Los Angeles Chargers: Center Mike Pouncey has provided a nastier edge for an offense that revolves around big passing plays and big production from running backs Melvin Gordon and Austin Ekeler. This can be one of the league's most balanced teams, and the performance by the Bolts' secondary over the last two weeks shows their upside. Only one AFC team has a better record than the 4-2 Chargers.

Los Angeles Rams: The Rams have shown over the last two weeks they can win any style of game, in any climate. Jared Goff sets defenses up and Todd Gurley has knocked them down in the fourth quarter. Despite all the star power on this roster on both sides of the ball, it might be the low-profile offensive line that is dominating the most.

Miami Dolphins: The Dolphins might've found the right coach if Adam Gase can scheme up 541 yards and 31 points on the Bears' defense with Brock Osweiler at quarterback, all while reviving Frank Gore's infinite career and making Albert Wilson a free-agent bargain. That Gase can engineer this much production out of disparate parts, however, does make me wonder if Miami still needs to upgrade at quarterback.

Minnesota Vikings: Despite all the early turbulence, the Vikings are 3-2-1, half a game out of first place, coming off a much-improved rushing performance with 195 yards in their win over Arizona. Kirk Cousins has been at his best this season when under pressure, a trait that is only going to become more vital as the games become more important.

New England Patriots: The Patriots lost to Kansas City in Week 1 last season partly because they failed on two fourth-and-1 situations. On Sunday night, they converted four third-and-short situations, including Sony Michel's patient run on third-and-1 during the game-winning drive. The New England running game is undeniably tougher this year, leaning on strong interior linemen and Michel's decisiveness.

New Orleans Saints: New Orleans' defense has transformed from disastrous to passable since transitioning to a safer, more zone-based scheme over the last two weeks. "Just approach average" is not a worthy slogan for the Saints' D, but it's all the unit needs to be in order to support a razor-sharp offense that is only growing more dynamic with the return of Mark Ingram and the emergence of rookie wideout Tre'Quan Smith.

New York Giants:Saquon Barkley is on pace for more than 2,100 yards from scrimmage in his rookie season. The folly of passing on a quarterback in last year's draft is re-litigated every time Eli Manning drops back to pass, but at least Barkley is delivering the goods, making the team far more watchable for years to come.

New York Jets:Sam Darnold's best two games have been his last two, and the Jets have averaged 41.3 points in their three wins. If Jets fans had been able to read that sentence before the season started and knew it was written after Week 6, they probably would have passed out in ecstasy.

Oakland Raiders: This is shaping up as a lost season in Oakland, but rookie defensive linemen Maurice Hurst, Arden Key and P.J. Hall are all playing competent snaps. Hurst is currently ranked as a top-20 interior defensive lineman (out of 93 qualifiers) by Pro Football Focus. Not bad for a fifth-round pick.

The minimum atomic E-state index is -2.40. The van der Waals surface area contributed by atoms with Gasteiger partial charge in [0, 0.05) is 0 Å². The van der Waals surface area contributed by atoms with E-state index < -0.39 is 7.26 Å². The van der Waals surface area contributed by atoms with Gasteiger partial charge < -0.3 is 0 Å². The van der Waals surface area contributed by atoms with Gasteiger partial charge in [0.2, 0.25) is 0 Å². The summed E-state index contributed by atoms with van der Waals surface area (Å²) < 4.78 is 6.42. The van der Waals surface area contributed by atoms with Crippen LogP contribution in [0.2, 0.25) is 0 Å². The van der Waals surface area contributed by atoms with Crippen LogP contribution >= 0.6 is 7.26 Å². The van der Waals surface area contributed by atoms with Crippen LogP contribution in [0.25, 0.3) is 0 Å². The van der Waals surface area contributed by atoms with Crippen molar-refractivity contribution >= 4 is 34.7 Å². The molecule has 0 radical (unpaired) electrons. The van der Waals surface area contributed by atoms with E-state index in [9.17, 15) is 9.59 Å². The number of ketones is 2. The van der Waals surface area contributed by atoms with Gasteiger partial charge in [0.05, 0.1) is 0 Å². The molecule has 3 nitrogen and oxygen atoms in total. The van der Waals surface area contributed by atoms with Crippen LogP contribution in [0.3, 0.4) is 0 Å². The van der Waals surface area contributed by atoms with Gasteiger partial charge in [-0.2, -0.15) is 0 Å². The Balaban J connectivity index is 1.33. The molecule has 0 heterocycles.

Philadelphia Eagles:Fletcher Cox should be a Defensive Player of the Year candidate. Brandon Graham, Michael Bennett and Derek Barnett are starting to show up every week as defensive line disruptors. Chris Long is deep into his career renaissance. While the rest of the Eagles work out the kinks, the D-line is ready to carry the team once again.

Pittsburgh Steelers: Holding the Bengals' offense to 275 yards just one week after holding the Falcons to 17 points is better news for Pittsburgh than Le'Veon Bell's return, whenever that happens (with the latest twist being news that the team does *not* actually expect him to report this week).

San Francisco 49ers: It feels like the 49ers are wasting two years of Kyle Shanahan's coaching prime, but there is no doubt they have the right guy. Shanahan's offensive vision creates results like C.J. Beathard, Raheem Mostert and Marquise Goodwin putting up 30 points in Lambeau Field on "Monday Night Football." Shanahan is Sean McVay without the infrastructure.

Seattle Seahawks: Repeat after me: The Seahawks' offensive line is no longer a liability. It might even be an asset, at least on running downs. The dramatic transformation of the most-maligned unit in football -- on display in the comfortable muck of Wembley Stadium -- has given this Seahawks team legitimate playoff aspirations.

Tampa Bay Buccaneers: The Bucs came out of their bye week with their best rushing performance of the season in Atlanta, with Peyton Barber's resurgence and Jameis Winston's underrated scrambling leading to 123 yards on 20 attempts (6.2 per carry). A little balance would go a long way toward taking pressure off Winston's arm and the team's lackluster pass defense.

Tennessee Titans: There were legitimate questions about head coach Mike Vrabel's defensive bona fides after he struggled in his only year as an NFL defensive coordinator. Six weeks into his first year at the helm in Tennessee, the Titans are third in scoring defense with a creative attack led by a complete secondary. After a dispiriting home-shutout loss to the Ravens, perhaps Vrabel can bring Mike Mularkey back to run the offense.

Washington Redskins: The Alabama defensive line duo of Jonathan Allen and Daron Payne held the Panthers' rushing attack, previously ranked first in the NFL, to 81 yards. (Christian McCaffrey had 20.) No opposing running back has topped 61 yards against the 'Skins all season. Jay Gruden has the team he always wanted -- a smashmouth outfit that can run and stop the run -- even if that identity is out of step with today's NFL trends.

Follow Gregg Rosenthal on Twitter @greggrosenthal.